Why the D-School’s Alice Shi Kembel Lets Her Children Play With Trash (Part 1)

Anyone visiting our home will stumble upon numerous unique creations designed by our three boys: bats with five-foot wingspans made of paper and masking tape, daggers whittled from sticks, bug zoos designed with wine corks and popsicle sticks, night vision goggles consisting of toilet paper tubes and duct tape, snake traps constructed from cardboard and string, and a two-pronged lice comb that my oldest son made for his kindergarten teacher out of wooden skewers and Scotch tape.

While I haven’t fully embraced the effect all of this creativity has on the appearance of our home, my husband and I encourage this type of play, because we believe that allowing our children this freedom nurtures a spirit of innovation that will help them develop important skills now and in the future.  Not only will the ability to think innovatively help children develop a love for learning, but it will eventually prepare them to enter the workforce of a rapidly-changing world that faces complex challenges in the areas of technology, health care, the environment, and the global economy.

This week (today and for the next four days), I hope to offer simple principles you can start with to nurture a mindset of innovation in your children. The first is:

Provide materials that foster creativity.

Give children access to a variety of materials that can be used in many different ways, and model for them that their ideas can be made with these rough materials.  Children can create from unexpected materials – paper, tape, sticks, toilet paper tubes, popsicle sticks, boxes, corks, egg cartons, leaves, rocks, and much more.  Rather than buy toys for your children that have a singular, set purpose, choose toys that encourage creativity in their open-endedness.  Examples include Legos (without the instructions), Citiblocks, Tinker Toys, Magnatiles, straws and connectors, and blocks.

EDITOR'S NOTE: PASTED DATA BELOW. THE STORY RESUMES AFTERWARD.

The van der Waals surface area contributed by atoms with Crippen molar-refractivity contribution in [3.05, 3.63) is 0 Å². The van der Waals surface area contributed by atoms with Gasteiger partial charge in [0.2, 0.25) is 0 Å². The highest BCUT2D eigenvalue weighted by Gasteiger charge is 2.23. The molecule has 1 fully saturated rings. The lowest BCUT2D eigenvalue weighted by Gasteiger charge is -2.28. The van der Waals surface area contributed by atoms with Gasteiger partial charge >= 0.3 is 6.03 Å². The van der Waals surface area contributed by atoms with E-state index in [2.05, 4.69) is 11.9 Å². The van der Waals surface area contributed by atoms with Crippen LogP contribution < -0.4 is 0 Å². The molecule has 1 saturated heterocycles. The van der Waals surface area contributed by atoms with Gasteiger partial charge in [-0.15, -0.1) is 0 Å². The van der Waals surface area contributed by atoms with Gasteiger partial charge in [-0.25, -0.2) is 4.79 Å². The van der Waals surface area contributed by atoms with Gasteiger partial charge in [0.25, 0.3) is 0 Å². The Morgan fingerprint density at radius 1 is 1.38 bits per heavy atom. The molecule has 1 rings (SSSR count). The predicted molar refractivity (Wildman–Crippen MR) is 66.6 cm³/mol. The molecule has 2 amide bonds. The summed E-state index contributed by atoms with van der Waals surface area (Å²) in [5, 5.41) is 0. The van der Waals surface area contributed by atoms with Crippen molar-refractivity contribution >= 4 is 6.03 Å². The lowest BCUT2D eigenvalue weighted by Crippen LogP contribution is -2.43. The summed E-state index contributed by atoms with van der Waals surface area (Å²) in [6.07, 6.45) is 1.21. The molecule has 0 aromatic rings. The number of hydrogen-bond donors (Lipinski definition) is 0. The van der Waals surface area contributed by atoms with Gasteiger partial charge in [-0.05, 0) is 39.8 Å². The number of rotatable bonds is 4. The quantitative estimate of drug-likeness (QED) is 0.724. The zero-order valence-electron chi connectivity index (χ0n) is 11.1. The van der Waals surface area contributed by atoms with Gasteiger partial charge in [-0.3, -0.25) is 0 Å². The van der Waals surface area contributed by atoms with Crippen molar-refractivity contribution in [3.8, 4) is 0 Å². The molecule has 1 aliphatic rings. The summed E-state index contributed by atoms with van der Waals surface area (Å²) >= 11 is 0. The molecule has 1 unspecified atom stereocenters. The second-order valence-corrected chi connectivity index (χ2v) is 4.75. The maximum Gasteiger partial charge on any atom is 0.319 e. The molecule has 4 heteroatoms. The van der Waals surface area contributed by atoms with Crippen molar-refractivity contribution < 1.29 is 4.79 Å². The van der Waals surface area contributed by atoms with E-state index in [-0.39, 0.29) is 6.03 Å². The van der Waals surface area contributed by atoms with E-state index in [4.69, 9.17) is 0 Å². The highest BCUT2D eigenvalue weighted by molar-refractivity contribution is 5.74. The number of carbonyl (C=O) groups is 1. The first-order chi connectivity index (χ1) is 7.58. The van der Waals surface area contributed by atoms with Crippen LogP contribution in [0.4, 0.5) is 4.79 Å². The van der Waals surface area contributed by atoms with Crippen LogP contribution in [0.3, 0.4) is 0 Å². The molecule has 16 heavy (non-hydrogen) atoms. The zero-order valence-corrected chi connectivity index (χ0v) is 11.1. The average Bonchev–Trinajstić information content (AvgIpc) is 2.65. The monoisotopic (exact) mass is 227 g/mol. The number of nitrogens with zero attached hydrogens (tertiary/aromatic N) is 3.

When my five-year-old wanted a Star Wars clone trooper mask, rather purchase one for forty dollars, my husband cut up a plastic milk jug, drew on it with Sharpie, and attached a cord to the back.  Our son was just as happy with his milk jug mask as he would have have been with a commercial one, and seeing his dad create his idea, simply with materials around the house, unlocked a new realm of possibility for him.

This process can work in reverse as well.  Children can be inspired to create a project from what they find compelling about various materials.  My boys, after they had collected numerous toilet paper tubes, created several sets of night vision goggles and binoculars because the cylindrical nature of the tubes triggered their imaginations in that direction.  Materials that foster creativity can give form to the ideas that children already have, as well as spark novel ideas.

Join us tomorrow for the next in this series: Emphasize that there is no “right” way to create something.


This post is submitted by Alice Shi Kembel, speech-language therapist, swimmer, quilter, photographer, hiker and writer. As the wife of one of the co-founders of the Stanford d.school, Alice absorbed principles of design thinking through osmosis. Upon discovering that none of her three boys were the type to color within the lines, she embraced the maker mentality and can now sometimes be found trying to refinish furniture, adding recycling to the bin of materials in the project lab in the basement, or reminding her boys to be careful with their pocket knives as they whittle sticks into creations of their fancy (mostly play weapons). As recent transplants to Boulder, Alice and her husband are actively involved in helping create the design lab at their children’s new school, Mackintosh Academy.  Alice loves aspen trees, garage sales, escapist novels, and pre-prepared foods. Find Alice at www.aliceshikembel.wordpress.com

 

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